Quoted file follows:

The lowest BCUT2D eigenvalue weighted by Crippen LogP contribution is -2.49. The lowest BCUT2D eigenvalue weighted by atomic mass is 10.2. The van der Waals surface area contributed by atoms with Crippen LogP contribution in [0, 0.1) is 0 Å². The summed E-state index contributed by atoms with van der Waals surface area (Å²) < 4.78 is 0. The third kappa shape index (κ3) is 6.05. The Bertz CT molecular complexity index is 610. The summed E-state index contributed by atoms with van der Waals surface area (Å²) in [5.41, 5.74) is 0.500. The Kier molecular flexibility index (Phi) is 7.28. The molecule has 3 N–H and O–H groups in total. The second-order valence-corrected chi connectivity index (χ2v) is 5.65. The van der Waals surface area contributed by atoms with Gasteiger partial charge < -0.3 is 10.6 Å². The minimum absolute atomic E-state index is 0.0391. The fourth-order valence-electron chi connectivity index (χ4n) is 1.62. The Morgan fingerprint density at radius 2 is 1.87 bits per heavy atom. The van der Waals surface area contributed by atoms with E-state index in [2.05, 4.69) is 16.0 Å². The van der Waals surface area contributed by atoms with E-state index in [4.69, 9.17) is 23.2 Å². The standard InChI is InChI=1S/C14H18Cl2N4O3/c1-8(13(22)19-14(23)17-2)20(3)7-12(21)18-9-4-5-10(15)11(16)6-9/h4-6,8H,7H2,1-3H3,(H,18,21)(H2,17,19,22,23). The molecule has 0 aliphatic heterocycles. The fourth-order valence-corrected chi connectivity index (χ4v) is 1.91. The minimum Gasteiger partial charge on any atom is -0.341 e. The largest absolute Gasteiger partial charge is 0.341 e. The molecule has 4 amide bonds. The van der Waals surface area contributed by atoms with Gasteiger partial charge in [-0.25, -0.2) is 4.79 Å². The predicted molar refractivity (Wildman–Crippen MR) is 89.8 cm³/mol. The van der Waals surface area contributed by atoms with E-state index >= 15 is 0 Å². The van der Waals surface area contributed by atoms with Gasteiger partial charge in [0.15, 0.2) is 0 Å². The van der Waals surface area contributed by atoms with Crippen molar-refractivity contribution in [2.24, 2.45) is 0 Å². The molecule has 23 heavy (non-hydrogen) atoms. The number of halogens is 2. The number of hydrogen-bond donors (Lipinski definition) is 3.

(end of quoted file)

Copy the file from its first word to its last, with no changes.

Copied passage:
The lowest BCUT2D eigenvalue weighted by Crippen LogP contribution is -2.49. The lowest BCUT2D eigenvalue weighted by atomic mass is 10.2. The van der Waals surface area contributed by atoms with Crippen LogP contribution in [0, 0.1) is 0 Å². The summed E-state index contributed by atoms with van der Waals surface area (Å²) < 4.78 is 0. The third kappa shape index (κ3) is 6.05. The Bertz CT molecular complexity index is 610. The summed E-state index contributed by atoms with van der Waals surface area (Å²) in [5.41, 5.74) is 0.500. The Kier molecular flexibility index (Phi) is 7.28. The molecule has 3 N–H and O–H groups in total. The second-order valence-corrected chi connectivity index (χ2v) is 5.65. The van der Waals surface area contributed by atoms with Gasteiger partial charge < -0.3 is 10.6 Å². The minimum absolute atomic E-state index is 0.0391. The fourth-order valence-electron chi connectivity index (χ4n) is 1.62. The Morgan fingerprint density at radius 2 is 1.87 bits per heavy atom. The van der Waals surface area contributed by atoms with E-state index in [2.05, 4.69) is 16.0 Å². The van der Waals surface area contributed by atoms with E-state index in [4.69, 9.17) is 23.2 Å². The standard InChI is InChI=1S/C14H18Cl2N4O3/c1-8(13(22)19-14(23)17-2)20(3)7-12(21)18-9-4-5-10(15)11(16)6-9/h4-6,8H,7H2,1-3H3,(H,18,21)(H2,17,19,22,23). The molecule has 0 aliphatic heterocycles. The fourth-order valence-corrected chi connectivity index (χ4v) is 1.91. The minimum Gasteiger partial charge on any atom is -0.341 e. The largest absolute Gasteiger partial charge is 0.341 e. The molecule has 4 amide bonds. The van der Waals surface area contributed by atoms with Gasteiger partial charge in [-0.25, -0.2) is 4.79 Å². The predicted molar refractivity (Wildman–Crippen MR) is 89.8 cm³/mol. The van der Waals surface area contributed by atoms with E-state index >= 15 is 0 Å². The van der Waals surface area contributed by atoms with Gasteiger partial charge in [0.15, 0.2) is 0 Å². The van der Waals surface area contributed by atoms with Crippen molar-refractivity contribution in [2.24, 2.45) is 0 Å². The molecule has 23 heavy (non-hydrogen) atoms. The number of halogens is 2. The number of hydrogen-bond donors (Lipinski definition) is 3.